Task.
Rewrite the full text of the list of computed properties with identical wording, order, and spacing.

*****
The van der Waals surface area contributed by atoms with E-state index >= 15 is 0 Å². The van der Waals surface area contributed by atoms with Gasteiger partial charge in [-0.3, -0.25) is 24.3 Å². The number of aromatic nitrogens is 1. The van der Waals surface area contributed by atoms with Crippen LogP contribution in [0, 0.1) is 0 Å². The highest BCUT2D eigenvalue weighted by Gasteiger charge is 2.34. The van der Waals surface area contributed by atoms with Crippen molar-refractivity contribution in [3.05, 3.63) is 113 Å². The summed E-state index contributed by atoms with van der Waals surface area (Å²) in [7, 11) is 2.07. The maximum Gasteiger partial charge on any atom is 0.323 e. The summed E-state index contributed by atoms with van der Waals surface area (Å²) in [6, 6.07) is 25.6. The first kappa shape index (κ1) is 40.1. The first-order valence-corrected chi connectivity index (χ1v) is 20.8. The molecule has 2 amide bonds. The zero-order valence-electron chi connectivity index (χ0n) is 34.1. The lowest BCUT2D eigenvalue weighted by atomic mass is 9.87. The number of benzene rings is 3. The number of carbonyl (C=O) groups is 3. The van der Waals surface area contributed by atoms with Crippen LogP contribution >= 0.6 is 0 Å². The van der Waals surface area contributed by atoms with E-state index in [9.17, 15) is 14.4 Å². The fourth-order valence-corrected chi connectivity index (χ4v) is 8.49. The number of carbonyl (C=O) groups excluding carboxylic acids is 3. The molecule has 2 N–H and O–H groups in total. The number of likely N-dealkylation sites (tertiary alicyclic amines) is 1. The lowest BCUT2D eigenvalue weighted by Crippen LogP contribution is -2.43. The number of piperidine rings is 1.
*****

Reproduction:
The van der Waals surface area contributed by atoms with E-state index >= 15 is 0 Å². The van der Waals surface area contributed by atoms with Gasteiger partial charge in [-0.3, -0.25) is 24.3 Å². The number of aromatic nitrogens is 1. The van der Waals surface area contributed by atoms with Crippen LogP contribution in [0, 0.1) is 0 Å². The highest BCUT2D eigenvalue weighted by Gasteiger charge is 2.34. The van der Waals surface area contributed by atoms with Crippen molar-refractivity contribution in [3.05, 3.63) is 113 Å². The summed E-state index contributed by atoms with van der Waals surface area (Å²) in [7, 11) is 2.07. The maximum Gasteiger partial charge on any atom is 0.323 e. The summed E-state index contributed by atoms with van der Waals surface area (Å²) in [6, 6.07) is 25.6. The first kappa shape index (κ1) is 40.1. The first-order valence-corrected chi connectivity index (χ1v) is 20.8. The molecule has 2 amide bonds. The zero-order valence-electron chi connectivity index (χ0n) is 34.1. The lowest BCUT2D eigenvalue weighted by atomic mass is 9.87. The number of benzene rings is 3. The number of carbonyl (C=O) groups is 3. The van der Waals surface area contributed by atoms with Crippen LogP contribution >= 0.6 is 0 Å². The van der Waals surface area contributed by atoms with E-state index in [9.17, 15) is 14.4 Å². The fourth-order valence-corrected chi connectivity index (χ4v) is 8.49. The number of carbonyl (C=O) groups excluding carboxylic acids is 3. The molecule has 2 N–H and O–H groups in total. The number of likely N-dealkylation sites (tertiary alicyclic amines) is 1. The lowest BCUT2D eigenvalue weighted by Crippen LogP contribution is -2.43. The number of piperidine rings is 1.